Sens rookie checks in

DON BRENNAN, SUN MEDIA

, Last Updated: 8:46 AM ET

Colgate University obviously produces some good listeners.

"All offensive lines, if you check them right, you can get them frustrated," Senators coach Craig Hartsburg told the media before Tuesday's game against the Capitals, a message he also relayed to his players. "Therefore, you get scoring chances.

"It should be the goal of every coach in this league to get the other team's offensive guys frustrated."

As such, Jesse Winchester scored a big one in the 2-1 overtime victory that sends the Senators into tonight's home game against the Flyers with their first .500 record (5-5-2) in weeks. Not by putting the puck in the net or even setting up a goal, but by getting under the skin of Alex Ovechkin.

A key to the win was the part played by the Daniel Alfredsson-Mike Fisher-Winchester line in shutting down the vaunted Ovechkin-Nicklas Backstrom-Viktor Kozlov unit. While Alfredsson and Fisher combined on the deciding goal, Winchester and Ovechkin had an on-going feud.

In the likelihood Ovechkin had never heard of the former Colgate Raiders playmaker before this week, he certainly knows who he is now.

"We just battled all night," Winchester said yesterday. "I think our line's job was to frustrate them. He took a few good shots at me and I just tried to let him know that I'd take it all night. Luckily we came out on top, and I was happy to get involved in that kind of thing.

"I just enjoyed it. He's obviously one of the best players in the world, and to be able to rattle him, it was pretty cool."

One second-period incident followed a skirmish that saw Winchester on the receiving end of shots from a couple of defenders. As the players skated to their benches, Ovechkin and Winchester exchanged words. When they parted ways, Ovechkin gave Winchester what appeared to be a playful cuff to the back of the head.

On their next shift, Ovechkin took an interference penalty when he nailed Winchester at centre ice.

In the third, Ovechkin waved his stick under Winchester's nose.

Winchester, who had just 51 penalty minutes in 40 NCAA games last season, also invited Ovechkin to drop the gloves. Ovechkin just laughed and reminded Winchester of his first-year status.

'WITTY' LINES

"He's pretty comical," said Winchester. "I actually enjoyed some of the lines he threw at me. They were pretty witty. You don't want to laugh on the ice, but he's a pretty solid character.

"I have the utmost respect for a guy like him. I don't think it's a one-man job ... it takes five guys to shut down a guy like that. But I'm happy to be able to play a little bit of a role in that ... hopefully we can keep going and shutting down more lines.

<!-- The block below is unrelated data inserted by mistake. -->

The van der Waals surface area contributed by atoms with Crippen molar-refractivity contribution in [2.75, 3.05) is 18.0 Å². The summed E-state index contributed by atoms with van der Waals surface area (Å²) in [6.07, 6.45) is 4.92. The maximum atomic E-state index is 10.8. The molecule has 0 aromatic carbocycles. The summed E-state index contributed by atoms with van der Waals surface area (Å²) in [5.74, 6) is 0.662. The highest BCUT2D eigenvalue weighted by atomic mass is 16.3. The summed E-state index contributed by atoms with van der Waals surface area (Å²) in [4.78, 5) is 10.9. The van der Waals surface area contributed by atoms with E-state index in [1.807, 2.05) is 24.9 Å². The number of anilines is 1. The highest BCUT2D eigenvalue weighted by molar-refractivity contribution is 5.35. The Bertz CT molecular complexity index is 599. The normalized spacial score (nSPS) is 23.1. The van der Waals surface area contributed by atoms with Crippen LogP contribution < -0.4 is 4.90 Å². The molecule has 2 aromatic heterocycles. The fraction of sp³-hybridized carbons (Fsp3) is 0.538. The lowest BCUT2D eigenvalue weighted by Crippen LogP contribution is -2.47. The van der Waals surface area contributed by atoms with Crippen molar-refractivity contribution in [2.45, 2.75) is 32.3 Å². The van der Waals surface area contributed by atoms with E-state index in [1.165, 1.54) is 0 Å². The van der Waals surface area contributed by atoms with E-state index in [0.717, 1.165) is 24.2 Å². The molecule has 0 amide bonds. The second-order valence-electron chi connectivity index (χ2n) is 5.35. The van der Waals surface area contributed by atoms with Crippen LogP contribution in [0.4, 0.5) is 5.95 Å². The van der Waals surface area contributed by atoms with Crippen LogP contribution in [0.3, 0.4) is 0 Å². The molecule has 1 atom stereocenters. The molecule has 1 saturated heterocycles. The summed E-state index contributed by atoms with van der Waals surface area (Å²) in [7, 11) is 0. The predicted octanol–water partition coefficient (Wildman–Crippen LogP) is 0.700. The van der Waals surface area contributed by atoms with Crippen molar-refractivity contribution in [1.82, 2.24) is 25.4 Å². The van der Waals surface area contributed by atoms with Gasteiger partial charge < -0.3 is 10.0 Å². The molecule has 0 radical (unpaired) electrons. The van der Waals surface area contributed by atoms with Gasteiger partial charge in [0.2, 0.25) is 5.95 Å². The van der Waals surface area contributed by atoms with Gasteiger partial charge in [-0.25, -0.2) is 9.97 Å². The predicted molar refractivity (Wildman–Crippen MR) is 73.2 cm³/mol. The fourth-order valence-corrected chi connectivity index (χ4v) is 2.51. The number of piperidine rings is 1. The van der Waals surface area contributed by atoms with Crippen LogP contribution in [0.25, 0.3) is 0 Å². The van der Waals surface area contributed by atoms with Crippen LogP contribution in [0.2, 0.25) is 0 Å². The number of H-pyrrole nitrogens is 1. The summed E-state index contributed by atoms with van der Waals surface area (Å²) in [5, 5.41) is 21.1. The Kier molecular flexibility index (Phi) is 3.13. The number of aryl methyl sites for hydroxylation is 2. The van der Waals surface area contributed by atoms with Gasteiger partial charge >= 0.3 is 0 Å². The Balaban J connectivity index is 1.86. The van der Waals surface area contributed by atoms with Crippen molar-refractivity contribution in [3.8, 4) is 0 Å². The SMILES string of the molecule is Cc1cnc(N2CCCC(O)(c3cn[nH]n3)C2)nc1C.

"We were just exchanging a few words and he tried to make me aware that I was still a rookie, but it's all part of it, and it's fun," Winchester added.

"So far, he's obviously had the better of me, in that collision, but he's just playing hard and doing what he has to do. Hopefully I can be on the better end of the hit some time."

The Fisher line, which also had success against Tampa's Vinny Prospal-Vincent Lecavalier-Marty St. Louis unit Saturday, will be used in a similar role against the Flyers.

But shutting down Philly is not a simple job. Before last night's games, the Flyers led the Eastern Conference with 43 goals.

"They're a team, though, that's got three pretty balanced lines," said Hartsburg. "Every line seems to play a similar game. There's some nights where it's an obvious line you have to shut down, but you still have to respect that team has that depth."

Now separated from Jason Spezza and Dany Heatley, Alfredsson is not ready to totally transform his game, from that of a goal scorer to a goal stopper.

"You want to do both," he said. "I don't want to see myself as just a shutdown guy. It's obviously a fun challenge, especially when you play someone like Ovechkin, to try and stop him and hopefully frustrate him as much as you can, but at the same time create offence. I think we did a good job in Tampa as well, on the Lecavalier line. Hopefully we can build some chemistry and be a really good line."

Alfredsson, who sits close to Winchester and beside Fisher in the new locker-room layout, tries to help the rookie on the bench.

"There's certain plays where I let him know how my thought process is," said Alfredsson. "You try not to do too much because you don't want him to think out there, you just want him to react. But there's certain spots where I like to be, especially in the offensive zone, where maybe he can look for me, and vice-versa. I think that's where me, Spezza and Heatley worked so well together. We kind of knew where everybody was.

"Hopefully (Winchester and I) can get to that point as well."


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